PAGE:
JOHN BRUMMETT: To protect senior citizens
A friend was lamenting the circumstance of a mutual acquaintance in his 80s.
The gentleman in question was ailing from unexplained symptoms and getting no relief as he waited to see if his health-insurance policy would pay for the next test to which he’d been referred by his doctor.
I was aghast. This fine fellow was ill. He needed a diagnosis. He had a doctor’s referral for the test.
And, for goodness sakes, he was on Medicare, his government’s service for this very circumstance–aged beyond one’s productive years and into one’s high-maintenance medical phase.
I checked into it. It turned out the man in his 80s did not have Medicare. (He did eventually get the delayed test.)
Due to his personal financial situation, he had sought the cheapest alternative. So, he had eschewed the Social Security deduction for Medicare Part B and opted for one of these private options to Medicare, called Medicare Advantage.
Those are private health-insurance companies that take government money for your care and design policies charging you less, and sometimes nothing, in the way of a premium. Sometimes the private insurer throws in a lagniappe the government doesn’t cover–payment for, or toward, hearing aids or dental or vision care.
But, along the health-care way, you may find you pay more and get less.
These private plans vary, so I’d never make a blanket criticism. Perhaps you have one you like. Nearly half of today’s Medicare enrollees are on Advantage plans, and they can’t all be wrong.
I’ll merely tell you that, with traditional Medicare, you know your cost and you know what you’re going to get. And you’re going to be able to go to most any doctor or hospital in the United States whether you get sick at home or while visiting grandkids in Kalamazoo.
With these private options, your care may be managed in a way that limits your provider options, doesn’t apply away from home, charges you more in co-payments and utilizes “prior authorization” before paying for certain elements of your care and treatment.
I came of Medicare age gratefully, since I’d become self-employed at age 59 and responsible for my own health insurance at the dawn of the Obamacare premium explosion.
As my 65th birthday neared, I got about as much mail from Medicare Advantage companies as I got from lawyers after that woman ran me off the road that time.
Mailers adorned with logos suggesting they were from the government were soliciting my enrollment, promising free this and free that. But I knew these were those private options called Medicare Advantage.
I was so favorably inclined to the consistency and transparency of basic Medicare that I was predetermined to go with that, along with a Blue Cross supplemental policy.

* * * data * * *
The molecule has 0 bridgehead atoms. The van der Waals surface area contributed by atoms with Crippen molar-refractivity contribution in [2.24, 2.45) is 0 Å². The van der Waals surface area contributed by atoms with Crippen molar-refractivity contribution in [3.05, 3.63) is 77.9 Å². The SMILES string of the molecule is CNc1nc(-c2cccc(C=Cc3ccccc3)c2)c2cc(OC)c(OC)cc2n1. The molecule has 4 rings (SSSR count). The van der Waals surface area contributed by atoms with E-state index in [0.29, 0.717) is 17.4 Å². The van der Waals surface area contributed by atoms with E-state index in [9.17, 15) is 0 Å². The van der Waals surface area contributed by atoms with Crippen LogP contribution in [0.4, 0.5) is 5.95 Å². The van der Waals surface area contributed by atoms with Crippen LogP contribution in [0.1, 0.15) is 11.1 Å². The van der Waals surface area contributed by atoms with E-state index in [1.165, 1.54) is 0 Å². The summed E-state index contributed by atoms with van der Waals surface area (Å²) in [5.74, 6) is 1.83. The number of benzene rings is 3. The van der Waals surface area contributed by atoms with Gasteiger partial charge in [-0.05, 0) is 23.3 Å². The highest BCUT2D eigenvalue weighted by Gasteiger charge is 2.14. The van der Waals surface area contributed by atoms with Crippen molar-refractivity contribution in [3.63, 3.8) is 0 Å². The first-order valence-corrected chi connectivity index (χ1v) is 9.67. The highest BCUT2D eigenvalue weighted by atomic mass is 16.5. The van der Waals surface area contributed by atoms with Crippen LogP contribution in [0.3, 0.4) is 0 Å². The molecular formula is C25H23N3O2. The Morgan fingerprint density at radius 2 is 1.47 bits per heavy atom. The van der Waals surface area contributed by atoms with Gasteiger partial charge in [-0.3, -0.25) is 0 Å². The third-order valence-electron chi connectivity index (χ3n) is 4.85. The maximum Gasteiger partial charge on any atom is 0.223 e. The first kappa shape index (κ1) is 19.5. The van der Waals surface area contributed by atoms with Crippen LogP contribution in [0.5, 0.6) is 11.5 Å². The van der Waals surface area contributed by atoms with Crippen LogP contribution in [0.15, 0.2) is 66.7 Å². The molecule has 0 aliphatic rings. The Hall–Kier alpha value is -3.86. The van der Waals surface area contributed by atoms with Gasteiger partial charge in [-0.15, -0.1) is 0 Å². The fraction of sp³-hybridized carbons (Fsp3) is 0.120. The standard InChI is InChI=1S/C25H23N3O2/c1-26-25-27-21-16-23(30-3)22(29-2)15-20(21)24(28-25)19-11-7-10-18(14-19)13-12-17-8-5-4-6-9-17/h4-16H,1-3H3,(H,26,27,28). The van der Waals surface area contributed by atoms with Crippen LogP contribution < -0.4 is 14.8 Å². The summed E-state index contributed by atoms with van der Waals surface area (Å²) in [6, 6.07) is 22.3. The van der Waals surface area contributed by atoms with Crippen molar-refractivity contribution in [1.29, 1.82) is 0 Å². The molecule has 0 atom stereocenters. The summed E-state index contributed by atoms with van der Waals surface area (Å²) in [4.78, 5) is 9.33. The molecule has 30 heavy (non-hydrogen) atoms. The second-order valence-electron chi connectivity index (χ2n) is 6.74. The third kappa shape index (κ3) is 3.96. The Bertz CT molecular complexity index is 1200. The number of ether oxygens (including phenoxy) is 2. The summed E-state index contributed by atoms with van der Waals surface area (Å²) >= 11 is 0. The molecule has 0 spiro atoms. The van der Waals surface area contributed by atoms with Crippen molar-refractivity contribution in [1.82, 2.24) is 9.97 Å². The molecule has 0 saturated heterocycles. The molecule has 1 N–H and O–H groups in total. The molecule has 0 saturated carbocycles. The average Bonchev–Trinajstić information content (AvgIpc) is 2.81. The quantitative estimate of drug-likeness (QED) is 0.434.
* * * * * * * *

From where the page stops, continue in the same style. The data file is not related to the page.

Then I started paying attention to an old quarterback when he came on the television screen with a commercial. He was shouting at me that I wasn’t getting all I deserved under Medicare. He said for me to call the number on the screen and see if this or that–coverage for vision, hearing, dental, gym memberships–was available in my area.
I knew that the government only entitles you to Medicare Part A, which is hospitalization and major medical. I knew that Part B, for doctor-visit coverage and such, was available to everyone with plainly enumerated benefits and a standard premium taken off the top of your Social Security check.
It was not clear to me what my location would have to do with any benefits I deserved but wasn’t getting.
That’s because the old quarterback was not touting Medicare. He was not speaking for the government, but a private government vendor. He was touting a private insurance company offering one of these private options, charging less per month than standard and offering different and enticing benefits along with possibly greater costs for the insured.
It seemed to me that all of that needed to be made clearer to the targeted senior. I have nothing against private alternatives or freedom of choice. But I have plenty against a private insurer fast-talking the infirm elderly.
Now the federal Centers for Medicare and Medicaid Services agrees.
The agency has issued new regulations saying Medicare Advantage companies can’t use government logos in marketing, must submit their television advertising to prior review and must assert prior authorization only at the start of a medical case, not at various steps.
If you want to listen to an old quarterback on your Medicare, that’s your business–as long as the government that is paying the company he represents for the services he touts listens ahead of time to his spiel and approves it as accurate, accountable and adequately forthcoming.
John Brummett, whose column appears regularly in the Arkansas Democrat-Gazette, is a member of the Arkansas Writers’ Hall of Fame. Email him at [email protected] Read his @johnbrummett Twitter feed.